IMHO, BP's expertise is well drilling. Their efforts at clean up show that they're pretty much rank amateurs at disaster mitigation, (no offense to those of you who drill for a living).

I would want to be sure that clean up volunteers had at least a 7 hour oil-spill specific HAZWOPER type certification, (ah, gov't regs), or equivalent experience. Volunteer, hell. BP can pay 'em, for the training and the work. That's what the friggin' $20Bn is for, isn't it?

If this isn't exactly why we have fish and wildlife conservation groups, then, well, what for?

Someone can enlighten me, I'm sure, but to me, this is an outrage worthy of pissin' off some folks, if need be.

Here's an excellent video taken by a local reporter on the Gulf Coast of Alabama on Friday, June 19. We're not hearing this information, but the Gulf is now suffering from massive oxygen depletion as the bacteria tries to break down the oil.

Why are we not seeing this on CNBC, ABC, FOX, etc?


I live in Gulf Shores, Alabama. I am writing this post after coming back from the beach. It is true that the minnow/fry schools seems more prevalent than before, resulting in increase in predatory species, but schooling of all types are common in this area. One of my work out partners, Coach Chuck Anderson got caught right in front of the Pink Pony in a school of fish and a shark took his arm. It was years ago, before the spill. Certain areas of the Gulf are suffering oxygen depletion. Some of those areas have existed for years. This event has not helped matters.
In answer to your question, the reason there is not more coverage of this is because we know so little, and we spend 1000% more coverage on land. Not saying it is right, just saying it is so. When my videos and pictures from today are ready, I will post a link.

The first wave is dissolved oxygen depletion killing fish and other aerobic life.

The next phase is the decay of the bacteria and killed life in turn, creating a feast for other microbes.

Take a look at "dead zones" and what happens --- the ecosystem revert to a primitive form --- called evolution going backwards:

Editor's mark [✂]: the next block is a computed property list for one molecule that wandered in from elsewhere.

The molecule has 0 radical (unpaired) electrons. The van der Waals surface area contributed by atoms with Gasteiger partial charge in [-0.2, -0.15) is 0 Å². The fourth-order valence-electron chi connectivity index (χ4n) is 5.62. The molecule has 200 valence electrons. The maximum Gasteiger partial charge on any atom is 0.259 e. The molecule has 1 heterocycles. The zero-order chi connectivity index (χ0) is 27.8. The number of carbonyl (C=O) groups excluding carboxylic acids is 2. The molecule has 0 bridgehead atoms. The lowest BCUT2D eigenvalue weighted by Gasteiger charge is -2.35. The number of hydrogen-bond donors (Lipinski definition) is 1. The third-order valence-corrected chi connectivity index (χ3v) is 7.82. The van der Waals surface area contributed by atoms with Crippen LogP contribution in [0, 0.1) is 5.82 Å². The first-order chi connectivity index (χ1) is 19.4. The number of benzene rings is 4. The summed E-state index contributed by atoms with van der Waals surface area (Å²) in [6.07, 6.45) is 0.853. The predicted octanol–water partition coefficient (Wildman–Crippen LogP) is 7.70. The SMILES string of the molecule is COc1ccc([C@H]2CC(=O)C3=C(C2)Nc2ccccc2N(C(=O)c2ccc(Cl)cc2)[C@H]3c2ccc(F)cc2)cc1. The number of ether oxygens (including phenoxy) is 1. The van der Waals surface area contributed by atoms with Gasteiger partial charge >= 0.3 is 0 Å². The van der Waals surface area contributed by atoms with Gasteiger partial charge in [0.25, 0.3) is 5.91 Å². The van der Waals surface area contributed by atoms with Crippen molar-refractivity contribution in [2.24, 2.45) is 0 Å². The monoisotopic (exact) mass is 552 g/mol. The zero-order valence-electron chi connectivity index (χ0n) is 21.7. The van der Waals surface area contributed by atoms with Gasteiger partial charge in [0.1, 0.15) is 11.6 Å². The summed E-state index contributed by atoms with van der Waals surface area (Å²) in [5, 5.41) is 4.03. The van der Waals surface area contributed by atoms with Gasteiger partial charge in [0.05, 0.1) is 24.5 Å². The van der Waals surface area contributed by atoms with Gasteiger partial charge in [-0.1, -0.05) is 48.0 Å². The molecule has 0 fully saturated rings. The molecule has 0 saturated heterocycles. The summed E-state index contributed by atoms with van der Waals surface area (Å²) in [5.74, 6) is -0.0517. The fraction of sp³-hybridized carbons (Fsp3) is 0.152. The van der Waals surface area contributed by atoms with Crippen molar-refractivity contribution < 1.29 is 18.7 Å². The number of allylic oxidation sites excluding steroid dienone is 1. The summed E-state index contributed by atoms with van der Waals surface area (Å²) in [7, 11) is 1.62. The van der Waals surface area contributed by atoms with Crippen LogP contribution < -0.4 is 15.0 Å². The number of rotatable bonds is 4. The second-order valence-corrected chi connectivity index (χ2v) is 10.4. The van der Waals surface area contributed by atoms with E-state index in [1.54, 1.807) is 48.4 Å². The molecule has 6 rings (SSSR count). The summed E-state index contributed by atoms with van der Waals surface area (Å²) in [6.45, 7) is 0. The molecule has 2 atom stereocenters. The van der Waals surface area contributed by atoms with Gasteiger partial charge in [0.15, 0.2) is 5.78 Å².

"In many places -- the atolls of the Pacific, the shrimp beds of the Eastern Seaboard, the fiords of Norway -- some of the most advanced forms of ocean life are struggling to survive while the most primitive are thriving and spreading. Fish, corals and marine mammals are dying while algae, bacteria and jellyfish are growing unchecked. Where this pattern is most pronounced, scientists evoke a scenario of evolution running in reverse, returning to the primeval seas of hundreds of millions of years ago."

There is much that need to be talked about --- that MSM isn't even cluing in on.

When was the last time the MSM passed on a tragedy? MSM is just a prostitute to our demands. As if the government runs it somehow. I am sure they created American Idol to keep us under control.

And can't or doesn't bother to distinguish barrels from gallons, millions from billions, etc.

I hope someone is gathering any sea creature species that remain alive two by two and constructing a tank for their survival.

Dylan Ratigan took his show (MSNBC 4:00 pm) to the NOAA Research Vessel today. Interviewed the Captain, lost connection. Jeff Corwin came on (may have been a planned segment, dunno) and he spoke with the marine biology prof from U of Southern Mississippi is out in the Gulf tagging small sharks. They discussed the short- and long-term effects of the oil and use of dispersant. Ratigan should have some TV clips on his website tomorrow.

Hi all, long term lurker, first time poster,

This is off-topic for this thread, but I have had a BOP idea.

After just reading about the problems BP technicians had with acquiring and maintaining high pressure hydraulics at the BOP after the accident began. At the same time the hydraulics were losing pressure needed to use either the shear ram or the pinchers, in the shaft inside the casing there was both rapid flow and high pressure.

Is there any history of trying to use the flow/pressure of the blowout itself to create high pressure in a hydraulic system outside the BOP?

Seems like using the movement and pressure of the flow inside the BOP to build up really high pressure in a hydraulic tank, then releasing that pressure to the cylinders associated with the ram/pinchers would be a lot easier than trying to hook up a ROV and use its pressure tanks.

Just a thought. I use hydraulics frequently on a backhoe and am familiar with the advantage of using high pressure on large rams in cylinders to move large levers. I also live in a small old oil patch, and have had a small clean-out rig explode and burn on our farm, shutting down a hundred-year-old oil well. Using the actual flow movement present in the BOP to generate high pressure should be an elegant way to get access to lots of power at any depth.

I know this isn't any help for this emergency, but going forward, maybe it can save a lot of time on the next blowout.


What you are talking about is interesting --- but the problem is, there is no telling what the pressure is from the well, so it cannot be used reliably.

Plus, the pressurized stuff comes with sediment, etc. that can clog up any pressure amplifier needed to work the rams.